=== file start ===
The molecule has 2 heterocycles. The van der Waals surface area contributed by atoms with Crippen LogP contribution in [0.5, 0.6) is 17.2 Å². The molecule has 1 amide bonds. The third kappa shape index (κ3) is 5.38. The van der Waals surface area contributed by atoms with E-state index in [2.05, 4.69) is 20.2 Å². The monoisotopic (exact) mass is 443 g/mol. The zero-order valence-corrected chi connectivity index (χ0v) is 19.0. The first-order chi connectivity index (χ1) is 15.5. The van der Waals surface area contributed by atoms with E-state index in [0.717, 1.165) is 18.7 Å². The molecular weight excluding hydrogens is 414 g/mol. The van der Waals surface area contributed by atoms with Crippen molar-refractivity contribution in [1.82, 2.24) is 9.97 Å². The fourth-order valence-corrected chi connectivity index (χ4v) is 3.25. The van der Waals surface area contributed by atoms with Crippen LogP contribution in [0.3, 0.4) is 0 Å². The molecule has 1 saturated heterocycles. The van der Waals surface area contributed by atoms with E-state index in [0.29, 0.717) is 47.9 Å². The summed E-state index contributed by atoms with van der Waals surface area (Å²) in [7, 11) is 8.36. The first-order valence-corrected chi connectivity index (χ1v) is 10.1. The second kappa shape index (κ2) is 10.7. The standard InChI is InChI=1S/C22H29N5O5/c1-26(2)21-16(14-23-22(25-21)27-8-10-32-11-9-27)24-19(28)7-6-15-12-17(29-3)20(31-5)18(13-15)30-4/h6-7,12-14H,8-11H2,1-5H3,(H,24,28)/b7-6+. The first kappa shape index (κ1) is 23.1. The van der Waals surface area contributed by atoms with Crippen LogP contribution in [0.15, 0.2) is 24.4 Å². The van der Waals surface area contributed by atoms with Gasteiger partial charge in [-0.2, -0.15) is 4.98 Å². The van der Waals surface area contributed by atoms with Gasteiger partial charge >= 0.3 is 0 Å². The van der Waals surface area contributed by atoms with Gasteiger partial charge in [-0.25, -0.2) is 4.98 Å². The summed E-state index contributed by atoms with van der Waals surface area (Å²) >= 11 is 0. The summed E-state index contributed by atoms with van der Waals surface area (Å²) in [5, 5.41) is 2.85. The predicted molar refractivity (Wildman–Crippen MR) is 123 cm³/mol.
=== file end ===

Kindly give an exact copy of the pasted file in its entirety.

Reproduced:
The molecule has 2 heterocycles. The van der Waals surface area contributed by atoms with Crippen LogP contribution in [0.5, 0.6) is 17.2 Å². The molecule has 1 amide bonds. The third kappa shape index (κ3) is 5.38. The van der Waals surface area contributed by atoms with E-state index in [2.05, 4.69) is 20.2 Å². The monoisotopic (exact) mass is 443 g/mol. The zero-order valence-corrected chi connectivity index (χ0v) is 19.0. The first-order chi connectivity index (χ1) is 15.5. The van der Waals surface area contributed by atoms with E-state index in [0.717, 1.165) is 18.7 Å². The molecular weight excluding hydrogens is 414 g/mol. The van der Waals surface area contributed by atoms with Crippen molar-refractivity contribution in [1.82, 2.24) is 9.97 Å². The fourth-order valence-corrected chi connectivity index (χ4v) is 3.25. The van der Waals surface area contributed by atoms with Crippen LogP contribution in [0.3, 0.4) is 0 Å². The molecule has 1 saturated heterocycles. The van der Waals surface area contributed by atoms with E-state index in [0.29, 0.717) is 47.9 Å². The summed E-state index contributed by atoms with van der Waals surface area (Å²) in [7, 11) is 8.36. The first-order valence-corrected chi connectivity index (χ1v) is 10.1. The second kappa shape index (κ2) is 10.7. The standard InChI is InChI=1S/C22H29N5O5/c1-26(2)21-16(14-23-22(25-21)27-8-10-32-11-9-27)24-19(28)7-6-15-12-17(29-3)20(31-5)18(13-15)30-4/h6-7,12-14H,8-11H2,1-5H3,(H,24,28)/b7-6+. The first kappa shape index (κ1) is 23.1. The van der Waals surface area contributed by atoms with Crippen LogP contribution in [0.15, 0.2) is 24.4 Å². The van der Waals surface area contributed by atoms with Gasteiger partial charge in [-0.2, -0.15) is 4.98 Å². The van der Waals surface area contributed by atoms with Gasteiger partial charge >= 0.3 is 0 Å². The van der Waals surface area contributed by atoms with Gasteiger partial charge in [-0.25, -0.2) is 4.98 Å². The summed E-state index contributed by atoms with van der Waals surface area (Å²) >= 11 is 0. The summed E-state index contributed by atoms with van der Waals surface area (Å²) in [5, 5.41) is 2.85. The predicted molar refractivity (Wildman–Crippen MR) is 123 cm³/mol.